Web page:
- Associated Press - Wednesday, October 15, 2014

CONWAY, Ark. (AP) - The Republican candidate for attorney general said Wednesday she would use the office to keep children safe online, telling voters that smartphones in the hands of young people “are the devil.”

When asked during the debate at the Arkansas Educational Television Network what her priorities would be on Day One, GOP candidate Leslie Rutledge said she would fight crimes in cyberspace - particularly those aimed at children - by helping family members who care for the young.

“I believe that these smartphones that children have these days are the devil, as far as I’m concerned,” Rutledge said. “I have a 13-year-old niece, and parents and grandparents and aunts and uncles must be educated to know how to protect their children.”

Democratic candidate Nate Steel said he understood Rutledge’s concerns, citing a study that addressed online predators using social media to reach youth.

“My opponent and I probably agree on this - the attorney general’s office should be doing all it can to make sure children are safe from online predators,” Steel told reporters after the debate. “The idea is not to target the youths but target online predators that use online technology in illegal ways.”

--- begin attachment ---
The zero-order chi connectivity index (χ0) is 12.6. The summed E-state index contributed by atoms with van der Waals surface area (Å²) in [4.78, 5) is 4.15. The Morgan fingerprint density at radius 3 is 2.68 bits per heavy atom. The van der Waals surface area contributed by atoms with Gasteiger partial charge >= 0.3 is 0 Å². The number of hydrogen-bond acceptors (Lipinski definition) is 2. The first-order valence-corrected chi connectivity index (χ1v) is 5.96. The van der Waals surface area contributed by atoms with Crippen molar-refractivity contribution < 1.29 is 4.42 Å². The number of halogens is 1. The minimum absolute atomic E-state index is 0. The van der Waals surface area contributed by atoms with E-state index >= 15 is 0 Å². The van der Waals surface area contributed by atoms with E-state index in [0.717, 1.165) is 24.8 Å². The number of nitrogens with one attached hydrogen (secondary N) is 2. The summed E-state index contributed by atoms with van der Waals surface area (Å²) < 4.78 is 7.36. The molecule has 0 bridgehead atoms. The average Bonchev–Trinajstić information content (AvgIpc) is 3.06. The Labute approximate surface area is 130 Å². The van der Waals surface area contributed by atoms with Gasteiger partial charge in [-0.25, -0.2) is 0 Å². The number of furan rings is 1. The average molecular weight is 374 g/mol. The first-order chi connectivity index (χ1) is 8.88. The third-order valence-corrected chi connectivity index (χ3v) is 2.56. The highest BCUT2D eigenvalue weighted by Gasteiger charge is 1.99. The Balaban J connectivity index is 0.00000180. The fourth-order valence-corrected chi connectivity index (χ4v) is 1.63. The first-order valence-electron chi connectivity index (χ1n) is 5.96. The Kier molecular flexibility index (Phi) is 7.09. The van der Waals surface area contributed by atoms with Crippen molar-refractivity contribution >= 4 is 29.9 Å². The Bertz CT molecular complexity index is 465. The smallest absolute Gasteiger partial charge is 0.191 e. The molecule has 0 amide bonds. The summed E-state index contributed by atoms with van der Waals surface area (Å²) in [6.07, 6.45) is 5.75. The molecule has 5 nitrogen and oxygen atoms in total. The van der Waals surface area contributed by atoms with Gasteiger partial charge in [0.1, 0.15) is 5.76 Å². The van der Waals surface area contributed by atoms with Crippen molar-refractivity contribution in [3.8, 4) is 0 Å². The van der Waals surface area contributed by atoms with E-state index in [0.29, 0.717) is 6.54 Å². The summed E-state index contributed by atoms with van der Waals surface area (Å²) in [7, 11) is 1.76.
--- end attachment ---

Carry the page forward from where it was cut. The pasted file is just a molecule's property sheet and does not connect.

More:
Libertarian Aaron Cash said parents have a key role in deciding how children use technology.

“If your parents want to restrict you, they should have the power to do that,” Cash said, later adding that Rutledge’s mention of the devil is her “trying to drum up fear for votes.”

Each of the candidates spoke of working to keep criminals behind bars.

“The fact that we’re paroling out sex offenders and violent criminals because of our prison overcrowding problem is unacceptable to me,” Steel said.

But Cash said non-violent drug offenders shouldn’t be in prison and said police were forcing people into jail improperly.

“The government has no right to come into your home and tell you what you can or cannot do if you’re not hurting anyone else,” he said.

Rutledge suggested more courts designated for drug offenses and the use of “faith-based” programs intended to steer people away from crime.

“Make certain that people in the system have an opportunity to change and save their lives and get to them early on so that way they don’t turn into violent criminals,” she said.

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